# Re: Penrose and algorithms

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Le 05-juil.-07, à 22:14, Jesse Mazer a écrit :```
```
> His [Penrose] whole Godelian argument is based on the idea that for
> any computational
> theorem-proving machine, by examining its construction we can use this
> "understanding" to find a mathematical statement which *we* know must
> be
> true, but which the machine can never output--that we understand
> something
> it doesn't. But I think my argument shows that if you were really to
> build a
> simulated mathematician or community of mathematicians in a computer,
> the
> Godel statement for this system would only be true *if* they never
> mistake in reasoning or chose to output a false statement to be
> perverse,
> and that therefore there is no way for us on the outside to have any
> more
> confidence about whether they will ever output this statement than
> they do
> (and thus neither of us can know whether the statement is actually a
> true or
> false theorem of arithmetic).

I think I agree with your line of argumentation, but you way of talking
could be misleading. Especially if people interpret "arithmetic" by
If we are in front of a machine that we know to be sound, then we can
indeed know that the Godelian proposition associated to the machine is
true. For example, nobody (serious) doubt that PA (Peano Arithmetic,
the first order formal arithmetic theory/machine) is sound. So we know
that all the godelian sentences are true, and PA cannot know that. But
this just proves that I am not PA, and that I have actually stronger
ability than PA.
I could have taken ZF instead (ZF is Zermelo Fraenkel formal
theory/machine of sets), although I must say that if I have entire
confidence in PA, I have only 99,9998% confidence in ZF (and thus I can
already be only 99,9998% sure of the ZF godelian sentences).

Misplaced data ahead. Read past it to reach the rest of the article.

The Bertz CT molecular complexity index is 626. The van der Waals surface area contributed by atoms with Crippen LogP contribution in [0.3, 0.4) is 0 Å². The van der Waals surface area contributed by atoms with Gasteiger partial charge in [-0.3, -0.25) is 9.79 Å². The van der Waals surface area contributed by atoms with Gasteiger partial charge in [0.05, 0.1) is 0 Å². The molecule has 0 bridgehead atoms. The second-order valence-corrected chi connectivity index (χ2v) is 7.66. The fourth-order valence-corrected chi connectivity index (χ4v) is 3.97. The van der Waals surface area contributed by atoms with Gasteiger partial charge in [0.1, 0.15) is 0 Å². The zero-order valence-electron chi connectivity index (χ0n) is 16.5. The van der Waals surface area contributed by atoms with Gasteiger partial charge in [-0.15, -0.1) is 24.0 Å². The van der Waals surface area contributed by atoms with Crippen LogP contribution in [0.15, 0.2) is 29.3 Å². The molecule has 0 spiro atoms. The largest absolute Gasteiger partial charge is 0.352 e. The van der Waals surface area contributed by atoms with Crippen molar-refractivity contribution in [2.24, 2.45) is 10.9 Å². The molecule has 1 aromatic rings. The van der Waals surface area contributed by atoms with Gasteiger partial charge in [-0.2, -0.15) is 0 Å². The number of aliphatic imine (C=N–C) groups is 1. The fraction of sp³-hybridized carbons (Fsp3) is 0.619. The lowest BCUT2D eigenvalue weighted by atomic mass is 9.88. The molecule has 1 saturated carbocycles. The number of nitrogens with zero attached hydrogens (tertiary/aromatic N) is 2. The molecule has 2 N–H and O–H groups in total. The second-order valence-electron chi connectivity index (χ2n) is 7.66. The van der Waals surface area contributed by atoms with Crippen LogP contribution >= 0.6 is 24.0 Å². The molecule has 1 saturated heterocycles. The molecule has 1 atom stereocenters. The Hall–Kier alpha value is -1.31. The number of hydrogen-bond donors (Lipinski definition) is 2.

About NF (Quine's New Foundation formal theory machine) I have only 50%
confidence!!!

Now all (sufficiently rich) theories/machine can prove their own
Godel's theorem. PA can prove that if PA is consistent then PA cannot
prove its consitency. A somehow weak (compared to ZF) theory like PA
can even prove the corresponding theorem for the richer ZF: PA can
prove that if ZF is consistent then ZF can prove its own consistency.
So, in general a machine can find its own godelian sentences, and can
even infer their truth in some abductive way from very minimal
inference inductive abilities, or from assumptions.

No sound (or just consistent) machine can ever prove its own godelian
sentences, in particular no machine can prove its own consistency, but
then machine can bet on them or "know" them serendipitously). This is
comparable with consciousness. Indeed it is easy to manufacture thought
experiements illustrating that no conscious being can prove it is
conscious, except that "consciousness" is more truth related, so that
machine cannot even define their own consciousness (by Tarski
undefinability of truth theorem).

Bruno

http://iridia.ulb.ac.be/~marchal/

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